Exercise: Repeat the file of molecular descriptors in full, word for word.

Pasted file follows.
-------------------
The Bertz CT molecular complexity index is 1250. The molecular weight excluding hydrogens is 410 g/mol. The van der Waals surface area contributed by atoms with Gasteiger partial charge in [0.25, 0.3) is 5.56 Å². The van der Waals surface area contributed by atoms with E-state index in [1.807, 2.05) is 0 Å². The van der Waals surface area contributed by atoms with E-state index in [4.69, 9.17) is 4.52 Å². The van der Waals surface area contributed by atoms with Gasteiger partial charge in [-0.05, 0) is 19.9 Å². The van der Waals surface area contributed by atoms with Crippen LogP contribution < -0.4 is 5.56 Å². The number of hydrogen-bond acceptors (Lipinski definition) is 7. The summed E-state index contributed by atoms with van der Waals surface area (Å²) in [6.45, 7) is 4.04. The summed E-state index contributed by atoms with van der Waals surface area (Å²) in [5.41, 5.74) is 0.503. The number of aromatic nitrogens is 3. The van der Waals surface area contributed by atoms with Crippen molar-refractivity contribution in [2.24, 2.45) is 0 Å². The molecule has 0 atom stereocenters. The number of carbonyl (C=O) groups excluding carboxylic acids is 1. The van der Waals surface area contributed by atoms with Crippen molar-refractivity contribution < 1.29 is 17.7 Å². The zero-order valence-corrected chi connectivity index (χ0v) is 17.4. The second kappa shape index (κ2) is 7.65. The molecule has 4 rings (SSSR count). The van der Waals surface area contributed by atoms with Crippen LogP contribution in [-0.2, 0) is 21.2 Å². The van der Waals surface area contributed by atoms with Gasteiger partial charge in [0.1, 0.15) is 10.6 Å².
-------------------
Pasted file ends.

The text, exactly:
The Bertz CT molecular complexity index is 1250. The molecular weight excluding hydrogens is 410 g/mol. The van der Waals surface area contributed by atoms with Gasteiger partial charge in [0.25, 0.3) is 5.56 Å². The van der Waals surface area contributed by atoms with E-state index in [1.807, 2.05) is 0 Å². The van der Waals surface area contributed by atoms with E-state index in [4.69, 9.17) is 4.52 Å². The van der Waals surface area contributed by atoms with Gasteiger partial charge in [-0.05, 0) is 19.9 Å². The van der Waals surface area contributed by atoms with Crippen LogP contribution < -0.4 is 5.56 Å². The number of hydrogen-bond acceptors (Lipinski definition) is 7. The summed E-state index contributed by atoms with van der Waals surface area (Å²) in [6.45, 7) is 4.04. The summed E-state index contributed by atoms with van der Waals surface area (Å²) in [5.41, 5.74) is 0.503. The number of aromatic nitrogens is 3. The van der Waals surface area contributed by atoms with Crippen molar-refractivity contribution in [2.24, 2.45) is 0 Å². The molecule has 0 atom stereocenters. The number of carbonyl (C=O) groups excluding carboxylic acids is 1. The van der Waals surface area contributed by atoms with Crippen molar-refractivity contribution < 1.29 is 17.7 Å². The zero-order valence-corrected chi connectivity index (χ0v) is 17.4. The second kappa shape index (κ2) is 7.65. The molecule has 4 rings (SSSR count). The van der Waals surface area contributed by atoms with Crippen LogP contribution in [-0.2, 0) is 21.2 Å². The van der Waals surface area contributed by atoms with Gasteiger partial charge in [0.1, 0.15) is 10.6 Å².